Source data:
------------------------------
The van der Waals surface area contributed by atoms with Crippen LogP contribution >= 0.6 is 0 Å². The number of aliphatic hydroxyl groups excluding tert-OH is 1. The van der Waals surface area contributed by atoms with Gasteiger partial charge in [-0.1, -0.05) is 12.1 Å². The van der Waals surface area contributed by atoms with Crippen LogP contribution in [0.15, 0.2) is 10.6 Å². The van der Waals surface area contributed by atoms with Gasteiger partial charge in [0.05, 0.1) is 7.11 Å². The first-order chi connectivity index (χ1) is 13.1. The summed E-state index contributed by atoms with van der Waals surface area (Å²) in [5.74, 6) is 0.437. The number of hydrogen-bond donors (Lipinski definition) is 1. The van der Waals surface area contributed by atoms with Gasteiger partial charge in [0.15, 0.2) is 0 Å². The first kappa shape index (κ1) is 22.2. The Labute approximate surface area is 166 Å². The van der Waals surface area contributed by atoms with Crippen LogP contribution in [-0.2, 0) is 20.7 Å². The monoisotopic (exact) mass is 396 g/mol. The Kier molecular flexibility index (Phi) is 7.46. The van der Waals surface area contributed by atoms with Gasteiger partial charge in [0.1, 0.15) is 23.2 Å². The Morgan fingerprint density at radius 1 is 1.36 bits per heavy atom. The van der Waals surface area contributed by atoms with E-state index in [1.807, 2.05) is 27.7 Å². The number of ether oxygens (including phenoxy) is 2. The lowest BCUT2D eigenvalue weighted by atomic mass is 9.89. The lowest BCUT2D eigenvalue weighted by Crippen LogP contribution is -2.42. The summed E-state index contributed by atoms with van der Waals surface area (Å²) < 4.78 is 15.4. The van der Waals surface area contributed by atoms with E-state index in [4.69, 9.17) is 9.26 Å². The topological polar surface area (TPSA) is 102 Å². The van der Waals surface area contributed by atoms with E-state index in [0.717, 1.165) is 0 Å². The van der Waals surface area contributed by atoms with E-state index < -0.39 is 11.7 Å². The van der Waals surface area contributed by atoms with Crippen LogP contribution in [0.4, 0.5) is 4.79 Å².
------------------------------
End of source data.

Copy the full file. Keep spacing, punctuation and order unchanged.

The van der Waals surface area contributed by atoms with Crippen LogP contribution >= 0.6 is 0 Å². The number of aliphatic hydroxyl groups excluding tert-OH is 1. The van der Waals surface area contributed by atoms with Gasteiger partial charge in [-0.1, -0.05) is 12.1 Å². The van der Waals surface area contributed by atoms with Crippen LogP contribution in [0.15, 0.2) is 10.6 Å². The van der Waals surface area contributed by atoms with Gasteiger partial charge in [0.05, 0.1) is 7.11 Å². The first-order chi connectivity index (χ1) is 13.1. The summed E-state index contributed by atoms with van der Waals surface area (Å²) in [5.74, 6) is 0.437. The number of hydrogen-bond donors (Lipinski definition) is 1. The van der Waals surface area contributed by atoms with Gasteiger partial charge in [0.15, 0.2) is 0 Å². The first kappa shape index (κ1) is 22.2. The Labute approximate surface area is 166 Å². The van der Waals surface area contributed by atoms with Crippen LogP contribution in [-0.2, 0) is 20.7 Å². The monoisotopic (exact) mass is 396 g/mol. The Kier molecular flexibility index (Phi) is 7.46. The van der Waals surface area contributed by atoms with Gasteiger partial charge in [0.1, 0.15) is 23.2 Å². The Morgan fingerprint density at radius 1 is 1.36 bits per heavy atom. The van der Waals surface area contributed by atoms with E-state index in [1.807, 2.05) is 27.7 Å². The number of ether oxygens (including phenoxy) is 2. The lowest BCUT2D eigenvalue weighted by atomic mass is 9.89. The lowest BCUT2D eigenvalue weighted by Crippen LogP contribution is -2.42. The summed E-state index contributed by atoms with van der Waals surface area (Å²) < 4.78 is 15.4. The van der Waals surface area contributed by atoms with E-state index in [4.69, 9.17) is 9.26 Å². The topological polar surface area (TPSA) is 102 Å². The van der Waals surface area contributed by atoms with E-state index in [0.717, 1.165) is 0 Å². The van der Waals surface area contributed by atoms with E-state index < -0.39 is 11.7 Å². The van der Waals surface area contributed by atoms with Crippen LogP contribution in [0.4, 0.5) is 4.79 Å².